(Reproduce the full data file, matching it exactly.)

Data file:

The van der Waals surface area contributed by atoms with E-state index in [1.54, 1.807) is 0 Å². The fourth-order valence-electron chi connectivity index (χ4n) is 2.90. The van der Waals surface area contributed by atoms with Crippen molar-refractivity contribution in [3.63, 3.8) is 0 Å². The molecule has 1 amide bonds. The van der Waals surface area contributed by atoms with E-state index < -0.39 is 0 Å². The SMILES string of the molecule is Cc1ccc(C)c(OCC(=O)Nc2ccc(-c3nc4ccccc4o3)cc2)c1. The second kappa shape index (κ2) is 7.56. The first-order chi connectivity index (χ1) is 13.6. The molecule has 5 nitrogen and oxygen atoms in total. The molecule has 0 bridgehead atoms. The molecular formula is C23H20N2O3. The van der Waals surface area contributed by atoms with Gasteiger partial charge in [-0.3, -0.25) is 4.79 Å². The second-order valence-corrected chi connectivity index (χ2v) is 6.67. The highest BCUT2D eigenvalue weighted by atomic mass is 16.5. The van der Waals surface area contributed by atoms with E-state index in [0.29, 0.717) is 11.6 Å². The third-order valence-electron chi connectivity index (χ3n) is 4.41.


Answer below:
The van der Waals surface area contributed by atoms with E-state index in [1.54, 1.807) is 0 Å². The fourth-order valence-electron chi connectivity index (χ4n) is 2.90. The van der Waals surface area contributed by atoms with Crippen molar-refractivity contribution in [3.63, 3.8) is 0 Å². The molecule has 1 amide bonds. The van der Waals surface area contributed by atoms with E-state index < -0.39 is 0 Å². The SMILES string of the molecule is Cc1ccc(C)c(OCC(=O)Nc2ccc(-c3nc4ccccc4o3)cc2)c1. The second kappa shape index (κ2) is 7.56. The first-order chi connectivity index (χ1) is 13.6. The molecule has 5 nitrogen and oxygen atoms in total. The molecule has 0 bridgehead atoms. The molecular formula is C23H20N2O3. The van der Waals surface area contributed by atoms with Gasteiger partial charge in [-0.3, -0.25) is 4.79 Å². The second-order valence-corrected chi connectivity index (χ2v) is 6.67. The highest BCUT2D eigenvalue weighted by atomic mass is 16.5. The van der Waals surface area contributed by atoms with E-state index in [0.29, 0.717) is 11.6 Å². The third-order valence-electron chi connectivity index (χ3n) is 4.41.